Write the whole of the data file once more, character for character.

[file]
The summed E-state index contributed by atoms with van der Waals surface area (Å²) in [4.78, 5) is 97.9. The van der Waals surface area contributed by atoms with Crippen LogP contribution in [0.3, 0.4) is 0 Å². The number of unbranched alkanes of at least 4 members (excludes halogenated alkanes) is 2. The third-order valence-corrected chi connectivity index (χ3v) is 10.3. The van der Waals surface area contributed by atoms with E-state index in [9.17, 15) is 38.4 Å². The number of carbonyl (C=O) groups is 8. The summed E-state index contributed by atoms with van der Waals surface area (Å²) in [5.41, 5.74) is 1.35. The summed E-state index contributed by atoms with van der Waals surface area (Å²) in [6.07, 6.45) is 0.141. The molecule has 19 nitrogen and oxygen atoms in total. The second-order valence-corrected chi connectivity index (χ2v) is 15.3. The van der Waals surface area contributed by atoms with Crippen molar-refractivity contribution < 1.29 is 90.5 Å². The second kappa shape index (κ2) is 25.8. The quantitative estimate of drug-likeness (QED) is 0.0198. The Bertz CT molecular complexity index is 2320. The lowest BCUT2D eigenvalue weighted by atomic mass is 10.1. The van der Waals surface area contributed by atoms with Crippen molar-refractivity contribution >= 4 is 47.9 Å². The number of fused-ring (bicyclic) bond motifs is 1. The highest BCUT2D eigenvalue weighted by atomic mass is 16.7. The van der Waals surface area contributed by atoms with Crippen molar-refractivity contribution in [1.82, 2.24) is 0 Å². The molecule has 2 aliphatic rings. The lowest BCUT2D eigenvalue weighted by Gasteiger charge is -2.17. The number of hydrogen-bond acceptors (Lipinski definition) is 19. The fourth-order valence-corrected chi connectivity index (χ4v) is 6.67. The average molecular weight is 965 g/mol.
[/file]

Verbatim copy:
The summed E-state index contributed by atoms with van der Waals surface area (Å²) in [4.78, 5) is 97.9. The van der Waals surface area contributed by atoms with Crippen LogP contribution in [0.3, 0.4) is 0 Å². The number of unbranched alkanes of at least 4 members (excludes halogenated alkanes) is 2. The third-order valence-corrected chi connectivity index (χ3v) is 10.3. The van der Waals surface area contributed by atoms with E-state index in [9.17, 15) is 38.4 Å². The number of carbonyl (C=O) groups is 8. The summed E-state index contributed by atoms with van der Waals surface area (Å²) in [5.41, 5.74) is 1.35. The summed E-state index contributed by atoms with van der Waals surface area (Å²) in [6.07, 6.45) is 0.141. The molecule has 19 nitrogen and oxygen atoms in total. The second-order valence-corrected chi connectivity index (χ2v) is 15.3. The van der Waals surface area contributed by atoms with Crippen molar-refractivity contribution < 1.29 is 90.5 Å². The second kappa shape index (κ2) is 25.8. The quantitative estimate of drug-likeness (QED) is 0.0198. The Bertz CT molecular complexity index is 2320. The lowest BCUT2D eigenvalue weighted by atomic mass is 10.1. The van der Waals surface area contributed by atoms with Crippen molar-refractivity contribution >= 4 is 47.9 Å². The number of fused-ring (bicyclic) bond motifs is 1. The highest BCUT2D eigenvalue weighted by atomic mass is 16.7. The van der Waals surface area contributed by atoms with Crippen molar-refractivity contribution in [1.82, 2.24) is 0 Å². The molecule has 2 aliphatic rings. The lowest BCUT2D eigenvalue weighted by Gasteiger charge is -2.17. The number of hydrogen-bond acceptors (Lipinski definition) is 19. The fourth-order valence-corrected chi connectivity index (χ4v) is 6.67. The average molecular weight is 965 g/mol.